In 2010 Republicans gained control of nearly two-thirds of state legislative chambers and Governor's offices, and since that day, there has been a concentrated effort to introduce and pass legislation aimed at suppressing votes and erasing the statistical disadvantages faced in the 2008 election. Laws in Kansas, Wisconsin, Texas and North Carolina embody just how far Republican lawmakers have gone in the past six years to ensure that people of color face the hardest road possible to get to the polls. Rather it be achieved through poll-based restrictions - such as restricting or eliminating Early Voting periods in states like Ohio, Florida, or Texas, or requiring special voter identifications in 22 states - or through registration-based restrictions - like the illegal purging of more than 180,000 voters in Florida because their names sounded to "ethnic" to be citizens, or calling for additional proof of citizenship outside of federal requirements - Republicans have tried every trick in the book to make sure that people of color cannot and will not show up to the polls on November 8th.
The laws struck down this week are a product of these efforts. Courts have worked to halt legislation that has been proven to disproportionately impact turnout of minorities in the upcoming election. Cases in Arizona, Texas, Alabama, Florida, Georgia, North Carolina, Virginia, Ohio, Indiana, Wisconsin and countless other states have all been litigated at every level of the judicial system, and an overwhelming majority has been deemed unconstitutional. Organizations such as the ACLU, NAACP, and League of Women Voters have successfully challenged the most heinous laws that - if upheld - threatened to keep millions of minorities from casting votes. Unfortunately, all of their work may have been for nothing.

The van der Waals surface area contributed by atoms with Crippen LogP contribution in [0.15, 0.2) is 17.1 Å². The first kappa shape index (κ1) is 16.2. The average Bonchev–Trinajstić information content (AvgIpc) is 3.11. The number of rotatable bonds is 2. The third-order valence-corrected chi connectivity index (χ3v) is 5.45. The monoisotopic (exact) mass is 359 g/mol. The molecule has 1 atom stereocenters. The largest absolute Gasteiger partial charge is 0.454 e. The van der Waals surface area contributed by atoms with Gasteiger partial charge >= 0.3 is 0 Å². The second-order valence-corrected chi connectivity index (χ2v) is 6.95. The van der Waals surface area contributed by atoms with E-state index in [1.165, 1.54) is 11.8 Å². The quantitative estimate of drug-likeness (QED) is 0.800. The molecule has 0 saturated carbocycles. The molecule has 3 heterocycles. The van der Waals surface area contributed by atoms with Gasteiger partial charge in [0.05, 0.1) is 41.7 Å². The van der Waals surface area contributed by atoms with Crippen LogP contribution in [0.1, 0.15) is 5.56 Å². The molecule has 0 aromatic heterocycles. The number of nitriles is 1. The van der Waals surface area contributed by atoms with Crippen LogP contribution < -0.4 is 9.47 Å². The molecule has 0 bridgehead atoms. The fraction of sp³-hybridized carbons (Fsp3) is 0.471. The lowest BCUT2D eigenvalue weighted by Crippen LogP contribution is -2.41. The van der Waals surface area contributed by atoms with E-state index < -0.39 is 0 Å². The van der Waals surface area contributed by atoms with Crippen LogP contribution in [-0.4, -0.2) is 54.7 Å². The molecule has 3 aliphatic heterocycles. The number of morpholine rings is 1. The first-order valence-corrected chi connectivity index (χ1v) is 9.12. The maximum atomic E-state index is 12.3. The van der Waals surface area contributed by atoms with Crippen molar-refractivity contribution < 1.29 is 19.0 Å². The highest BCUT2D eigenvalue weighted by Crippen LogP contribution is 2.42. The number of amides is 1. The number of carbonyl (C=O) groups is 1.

You see, there is a pocket of minority voters in America that are so wrapped up in the game of politics, that they threaten to sit this election out. They have become so disenchanted with the candidate selection process that they have elected to suppress their own votes rather than exercise the right to vote that many spent more than a century fighting for. While this definitely does not represent a large portion of people of color, the simple threat of sitting out can have drastic ramifications for the future of voting rights in America. First, should conservatives be successful in this cycle, especially at the state and local level, they will most certainly continue to attempt to pass legislation to maintain their stronghold. The Voting Rights Act has been gutted and there is no resolution in sight. Redistricting will occur with the 2020 census, and gerrymandered congressional districts will only get more unrepresentative. Finally, the next president will not only have the power to nominate multiple Supreme Court Justices, they will also shape the lower federal court system for decades to come. Sitting out means you potentially remove all roadblocks designed to protect your right to vote.
I understand that most minorities are able to see the forest through the trees. However, all it takes is a few thousand disgruntled minorities in vital states to drastically reshape the direction of the country. Think of it this way... Florida was won by less than 100,000 votes in 2012, as was Ohio. North Carolina was lost by the same margin. If less than one percent doesn't show up in 2016 - either through voluntarily sitting out the election or as a result of suppressive voting legislation - that essentially equals to a Trump presidency. Waiting on an "I told you so" on November 9th may actually mean you - and your children - may face a future where the right to vote - that you voluntarily gave up this election - may not be an option in the very near future. Is it worth it?